The Streets Are Empty As The Shells Keep Falling In Eastern Ukraine : Parallels The precarious cease-fire is in danger of collapse after repeated violations by both sides. NPR's Eleanor Beardsley traveled through Donetsk as the shelling spread through residential neighborhoods.
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The Streets Are Empty As The Shells Keep Falling In Eastern Ukraine

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The Streets Are Empty As The Shells Keep Falling In Eastern Ukraine

The Streets Are Empty As The Shells Keep Falling In Eastern Ukraine

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STEVE INSKEEP, HOST:

Here's a glimpse of life in eastern Ukraine; a cease-fire means some people can return to their home.

AUDIE CORNISH, HOST:

Violations of that cease-fire means other people can't.

INSKEEP: Fighting continues around a separatist stronghold - the city of Donetsk. Pro-Russian insurgents control that town and want to take the airport.

CORNISH: Artillery fire from that battle has been landing in residential neighborhoods. NPR's Eleanor Beardsley had a look.

(SOUNDBITE OF SIREN)

ELEANOR BEARDSLEY, BYLINE: We followed a team from the Organization for Security and Cooperation in Europe, the multinational group that's monitoring this cease-fire. Riding through the empty streets of Donetsk, we had an official escort from local police officers of the Donetsk People's Republic. That probably gave us an unwarranted sense of security, though we were wearing helmets and flak jackets. Turning onto a residential street a mile or so from the airport, we stopped by a building that was smoking and still on fire. It happened to be in interpreter Pasha’s neighborhood.

PASHA: It's my block.

BEARDSLEY: Are you serious, Pasha?

PASHA: No, no, no, my house is there, but it's a market. It's a public market.

BEARDSLEY: Barely had we gotten out of the car to take a look when...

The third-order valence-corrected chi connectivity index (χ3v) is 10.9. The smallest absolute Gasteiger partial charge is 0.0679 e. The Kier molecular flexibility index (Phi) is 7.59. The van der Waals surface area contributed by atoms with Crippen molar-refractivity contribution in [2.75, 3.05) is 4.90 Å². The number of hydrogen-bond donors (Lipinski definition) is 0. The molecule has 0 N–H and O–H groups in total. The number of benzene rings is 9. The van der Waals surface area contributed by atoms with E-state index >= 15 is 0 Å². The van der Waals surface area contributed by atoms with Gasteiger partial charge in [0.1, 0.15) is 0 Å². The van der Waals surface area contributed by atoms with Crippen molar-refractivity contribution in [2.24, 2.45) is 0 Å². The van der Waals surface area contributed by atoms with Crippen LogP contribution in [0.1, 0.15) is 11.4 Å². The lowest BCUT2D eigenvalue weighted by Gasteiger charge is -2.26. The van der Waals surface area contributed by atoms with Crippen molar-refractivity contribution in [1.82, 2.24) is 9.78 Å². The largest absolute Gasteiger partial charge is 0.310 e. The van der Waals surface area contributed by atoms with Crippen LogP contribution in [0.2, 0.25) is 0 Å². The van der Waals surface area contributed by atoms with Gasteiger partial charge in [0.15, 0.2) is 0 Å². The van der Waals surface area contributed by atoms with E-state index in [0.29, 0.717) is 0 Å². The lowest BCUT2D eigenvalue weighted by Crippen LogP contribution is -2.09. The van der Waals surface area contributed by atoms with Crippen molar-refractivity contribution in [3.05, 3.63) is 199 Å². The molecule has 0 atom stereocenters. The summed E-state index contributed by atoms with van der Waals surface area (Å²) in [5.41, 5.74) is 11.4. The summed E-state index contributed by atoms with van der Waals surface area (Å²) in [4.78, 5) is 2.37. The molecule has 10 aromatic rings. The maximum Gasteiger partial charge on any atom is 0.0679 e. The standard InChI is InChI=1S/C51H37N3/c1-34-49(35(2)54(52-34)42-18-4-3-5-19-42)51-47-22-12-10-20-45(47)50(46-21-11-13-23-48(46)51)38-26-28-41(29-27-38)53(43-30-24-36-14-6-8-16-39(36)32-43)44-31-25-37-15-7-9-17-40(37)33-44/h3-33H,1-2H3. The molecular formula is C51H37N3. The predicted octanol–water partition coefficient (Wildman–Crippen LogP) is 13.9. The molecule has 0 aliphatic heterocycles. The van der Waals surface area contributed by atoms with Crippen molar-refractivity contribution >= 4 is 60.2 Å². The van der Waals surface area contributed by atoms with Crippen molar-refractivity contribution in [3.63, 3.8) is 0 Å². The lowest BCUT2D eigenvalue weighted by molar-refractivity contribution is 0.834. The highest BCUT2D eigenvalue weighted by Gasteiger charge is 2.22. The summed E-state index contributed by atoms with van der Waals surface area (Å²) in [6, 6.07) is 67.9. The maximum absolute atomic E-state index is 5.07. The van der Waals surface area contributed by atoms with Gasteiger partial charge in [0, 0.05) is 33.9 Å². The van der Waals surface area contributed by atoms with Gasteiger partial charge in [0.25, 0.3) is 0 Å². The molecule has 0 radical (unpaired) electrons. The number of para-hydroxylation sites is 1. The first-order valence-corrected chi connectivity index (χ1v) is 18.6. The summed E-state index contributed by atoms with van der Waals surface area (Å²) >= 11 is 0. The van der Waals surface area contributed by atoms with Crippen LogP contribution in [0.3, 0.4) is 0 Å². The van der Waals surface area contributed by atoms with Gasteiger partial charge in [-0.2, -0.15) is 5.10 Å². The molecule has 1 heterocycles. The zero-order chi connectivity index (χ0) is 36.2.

(SOUNDBITE OF EXPLOSION)

BEARDSLEY: I want to get out of here. I want to get out of here. Jesus, we're gone. Let's go.

Everyone scrambles and jumps back in their cars, but our driver seems frozen and then...

(SOUNDBITE OF EXPLOSION)

BEARDSLEY: A second blast rocks our car. Pasha yells at the driver to snap out of it and move. It turns out those martyr shells landed less than 200 yards from us. So much for the cease-fire. Earlier we visited the village of Novokaterinovka, the site of a major battle at the end of August. Two burned-out Ukrainian tanks still lie by the side of the road. The people here endured even worse shelling for five-and-a-half hours, cowering in their basements. Svetlana Duginova and her daughter are picking through the rubble of her 83-year-old parents' destroyed house.

SVETLANA DUGINOVA: (Foreign language spoken).

BEARDSLEY: Duginova describes the horrors of that day when she says the shelling started at 9 in the morning and went straight into the afternoon. She says her parents were in the basement of this house the whole time.

DUGINOVA: (Through translator) We're all still afraid, but grandma is petrified. She runs into the basement now every time she hears any kind of noise. She thinks it's a shell.

BEARDSLEY: The peace agreement signed in Minsk, Belarus, 10 days ago stipulates that the Eastern areas of Ukraine will receive greater autonomy from Kiev yet remain within the country. But separatist leaders here now say they want their own country - the Donetsk People's Republic. The East of Ukraine is carved up into areas controlled by separatists and government troops. You're forced to pass through numerous checkpoints when you want to get from place to place, and you never know which side will be manning them. Separatist fighters checked our IDs at this checkpoint coming into Donetsk. They make us get out of the car. Interpreter Pasha tries to engage in small talk with the soldiers to lighten the tension. Back in the village of Novokaterinovka, there hasn't been running water or electricity for a month. Duginova and her daughter, Klaudia Fedorashko, are pulling buckets of water from a well. So which side do they support in this conflict, I ask?

DUGINOVA: (Foreign language spoken).

BEARDSLEY: Neither side, we have no preference whatsoever, they say - we just want peace. We don't know who and when that will be, but we are also tired of this. Eleanor Beardsley, NPR News, Novokaterinovka, Ukraine.

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